I get no respect
by Hu Yoshida on Jan 25, 2006
Recently I had occasion to speak at a reseller event. During the presentation I noticed one young lady who seemed to be listening intently to my every word, nodding her head whenever I made a point about TagmaStore technology. With this type of feedback, I felt sure I was really getting through to this audience. After the presentation I could see her coming up to talk to me, and I expected some deeper discussion on the finer points of virtualization. This was dashed when she said, “Yoshida-san, I am so amazed by how well you speak English! You have no accent at all.”
Since I has introduced as Hu Yoshida from Hitachi Data Systems, she assumed that I was from Japan. Once I explained that I was born in Watsonville, California, and have been speaking English (American version) all my life, she said “oh” and left without saying “sayonara”.
This of course is a natural mistake since my last name is Japanese and I work for a company that is a subsidiary of Hitachi Ltd. Our CEO is Iwata-san and he is from Japan. I was born in the U.S., so people around here just call me Hu.(My given name is Hubert so you can see why I go by Hu)
There is probably a similar confusion between Hitachi Data Systems, the company I work for and Hitachi, the parent. The public knows Hitachi as a large Japanese company that makes everything from rice cookers, flat panal displays, high technology to bullet trains and nuclear reactors. Few know about Hitachi Data Systems, a global company, incorporated in Delaware, which markets data storage solutions through direct and indirect channels. When IDC ranks the storage vendors by market share we rank 4th or 5th since they do not give us credit for sales through the Sun and HP channels. Analysts often say that we are one of the best kept secrets in the storage industry. This hasn’t been bad. During the dot com bust we managed to stay under the radar and made significant market share gains against our competition.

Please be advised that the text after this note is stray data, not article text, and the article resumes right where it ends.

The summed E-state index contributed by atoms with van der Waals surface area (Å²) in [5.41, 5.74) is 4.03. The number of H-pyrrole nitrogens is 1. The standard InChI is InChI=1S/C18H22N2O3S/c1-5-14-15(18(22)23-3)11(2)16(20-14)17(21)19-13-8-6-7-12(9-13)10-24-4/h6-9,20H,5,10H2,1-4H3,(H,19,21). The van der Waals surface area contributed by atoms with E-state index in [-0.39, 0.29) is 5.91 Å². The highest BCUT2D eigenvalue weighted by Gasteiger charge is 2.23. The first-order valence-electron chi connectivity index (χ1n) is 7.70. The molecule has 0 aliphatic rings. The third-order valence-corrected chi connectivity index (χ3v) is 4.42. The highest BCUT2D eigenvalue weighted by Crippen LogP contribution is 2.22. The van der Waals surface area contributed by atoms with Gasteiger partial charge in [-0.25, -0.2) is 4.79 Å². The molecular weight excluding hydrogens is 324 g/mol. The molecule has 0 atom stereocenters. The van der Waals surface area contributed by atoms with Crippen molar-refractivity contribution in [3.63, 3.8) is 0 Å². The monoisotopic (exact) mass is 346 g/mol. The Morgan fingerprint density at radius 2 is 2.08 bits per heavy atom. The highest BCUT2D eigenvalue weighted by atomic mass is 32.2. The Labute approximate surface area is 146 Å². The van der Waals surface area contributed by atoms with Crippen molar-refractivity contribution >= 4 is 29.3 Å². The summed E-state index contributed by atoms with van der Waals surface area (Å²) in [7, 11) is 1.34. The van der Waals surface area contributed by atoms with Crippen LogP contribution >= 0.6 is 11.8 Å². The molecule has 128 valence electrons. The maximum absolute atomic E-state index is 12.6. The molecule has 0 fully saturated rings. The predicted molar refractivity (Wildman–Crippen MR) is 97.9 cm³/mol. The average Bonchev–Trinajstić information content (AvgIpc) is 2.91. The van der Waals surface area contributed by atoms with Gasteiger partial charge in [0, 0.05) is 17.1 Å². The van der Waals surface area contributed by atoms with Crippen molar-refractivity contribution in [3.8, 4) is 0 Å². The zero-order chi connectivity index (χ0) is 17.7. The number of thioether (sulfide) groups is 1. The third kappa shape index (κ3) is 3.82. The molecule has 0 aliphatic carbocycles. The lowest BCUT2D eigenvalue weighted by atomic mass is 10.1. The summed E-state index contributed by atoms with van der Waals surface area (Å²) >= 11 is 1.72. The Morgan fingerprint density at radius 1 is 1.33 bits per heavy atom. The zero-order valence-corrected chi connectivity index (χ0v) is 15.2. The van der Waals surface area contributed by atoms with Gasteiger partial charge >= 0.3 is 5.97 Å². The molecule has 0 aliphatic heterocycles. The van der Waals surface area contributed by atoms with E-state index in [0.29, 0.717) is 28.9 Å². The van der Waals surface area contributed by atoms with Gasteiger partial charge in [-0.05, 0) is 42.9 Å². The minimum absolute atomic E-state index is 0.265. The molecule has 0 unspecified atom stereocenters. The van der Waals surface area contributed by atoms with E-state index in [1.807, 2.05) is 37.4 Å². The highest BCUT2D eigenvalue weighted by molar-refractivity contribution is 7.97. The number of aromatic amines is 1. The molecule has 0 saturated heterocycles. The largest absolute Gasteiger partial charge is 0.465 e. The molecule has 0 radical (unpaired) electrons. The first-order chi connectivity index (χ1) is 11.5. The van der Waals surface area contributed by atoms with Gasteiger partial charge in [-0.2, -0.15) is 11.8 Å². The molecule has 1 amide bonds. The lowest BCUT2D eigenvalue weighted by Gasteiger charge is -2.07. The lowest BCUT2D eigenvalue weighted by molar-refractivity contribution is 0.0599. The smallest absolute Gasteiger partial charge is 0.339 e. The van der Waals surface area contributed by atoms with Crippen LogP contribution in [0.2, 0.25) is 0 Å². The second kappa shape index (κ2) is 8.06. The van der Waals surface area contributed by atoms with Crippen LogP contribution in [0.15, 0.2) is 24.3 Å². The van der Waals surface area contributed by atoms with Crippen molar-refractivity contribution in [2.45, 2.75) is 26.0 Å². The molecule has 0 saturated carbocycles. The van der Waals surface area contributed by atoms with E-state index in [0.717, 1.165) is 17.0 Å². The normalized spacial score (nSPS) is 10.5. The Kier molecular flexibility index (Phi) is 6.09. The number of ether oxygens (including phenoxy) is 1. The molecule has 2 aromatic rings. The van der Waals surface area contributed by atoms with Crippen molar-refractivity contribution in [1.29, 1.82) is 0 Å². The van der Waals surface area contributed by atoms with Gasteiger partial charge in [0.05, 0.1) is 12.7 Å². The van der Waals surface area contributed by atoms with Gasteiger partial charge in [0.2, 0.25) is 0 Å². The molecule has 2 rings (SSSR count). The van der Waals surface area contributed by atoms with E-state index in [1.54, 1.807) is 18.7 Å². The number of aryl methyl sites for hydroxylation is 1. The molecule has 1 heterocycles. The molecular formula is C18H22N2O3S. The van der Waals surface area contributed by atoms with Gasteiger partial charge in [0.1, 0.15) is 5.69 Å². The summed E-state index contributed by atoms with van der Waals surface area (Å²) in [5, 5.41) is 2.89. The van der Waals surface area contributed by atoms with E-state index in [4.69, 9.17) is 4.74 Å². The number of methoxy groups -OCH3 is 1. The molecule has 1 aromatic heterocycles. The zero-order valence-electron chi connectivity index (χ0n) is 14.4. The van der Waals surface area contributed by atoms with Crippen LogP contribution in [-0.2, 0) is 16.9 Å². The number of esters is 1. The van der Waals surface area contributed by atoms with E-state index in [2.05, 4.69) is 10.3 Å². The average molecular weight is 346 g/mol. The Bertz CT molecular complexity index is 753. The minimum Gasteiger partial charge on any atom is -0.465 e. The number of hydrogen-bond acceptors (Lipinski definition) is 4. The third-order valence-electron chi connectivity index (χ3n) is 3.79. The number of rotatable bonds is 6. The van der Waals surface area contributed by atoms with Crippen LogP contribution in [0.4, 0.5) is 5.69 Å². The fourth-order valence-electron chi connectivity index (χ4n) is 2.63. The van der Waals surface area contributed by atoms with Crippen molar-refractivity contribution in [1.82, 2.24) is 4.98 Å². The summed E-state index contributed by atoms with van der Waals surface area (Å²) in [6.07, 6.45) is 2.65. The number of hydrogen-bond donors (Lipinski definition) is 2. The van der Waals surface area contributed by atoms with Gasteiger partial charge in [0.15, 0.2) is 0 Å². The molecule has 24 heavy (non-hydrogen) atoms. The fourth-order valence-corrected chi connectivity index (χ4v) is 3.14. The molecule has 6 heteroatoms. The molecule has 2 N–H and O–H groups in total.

I came across this recent blog by Argolon Solutions, a Cork based provider of software development and IT consulting services which took me a little a back since it gave me perspective on how others may be percieving Hitachi Data Systems. This post welcomed the existance of my blog where the "CTO of a traditionally closed, Japanese owned company" would write about software. Initially I took this as another stereotype of Hitachi Data Systems as a Japanese owned company, but then I realized that the point he was making was more general and applied to other companies like HP and EMC as well. That point was that blogs could be a way of showing some of the internal thinking of a company without the corporate PR polish. He also goes on to reference other blogs by Jonathan Schwartz of Sun and Dave Hitz of NetApp as examples of corporate bloggers.
I am very pleased that my blog can be associated in any way with Jonathan Schwartz and Dave Hitz. But I am really pleased if my blog can help to remove some of the misconceptions about Hitachi Data Systems and about Hitachi our parent company. Certainly there are some language and cultural differences, like calling me "Yoshida-san" instead of "Hey Hu", but this shouldn’t keep us from having an open and frank discussion about industry requirements and directions. I believe that blogs provide a way of cutting through these barriers.
Comments (4 )
Excellent post, Hu. Just excellent.
I’m glad you picked up on the fact that we were not making simplistic cultural stereotypes. Your “About Me” link should ensure that no-one makes that mistake.
And you grasped that we were really focused on the storage industry being historically very closed and how important it is for your blog to exist.
Our other commments on HDS were a “tiny” bit” stereotypical but hopefully you’ll forgive us as we were genuinely just thrilled to find that your blog existed.
I appreciate the comments,
Shel, thanks for getting me started.
Conor, thanks for the insight.
I kind of like Toigo-san. I sometimes get that from folks who think that anyone with vowels in his name is Japanese, Italian, etc.
What is most important is the outstanding contribution you have made to this industry. I just had my wife email me a graphic that appeared in my first Holy Grail book. It is a block diagram of storage management that you published in a white paper years ago and that vendors still routinely rip off and publish without creditation. I credit you, Yoshida-san, with having skulled out the elements of storage management and I will shortly post a copy of the diagram on my blog and in StorageRevolution.com to provide a baseline for understanding the tasks of storage resource management.
Now, I need you to come up with a block diagram for data management — no small task, but desperately needed.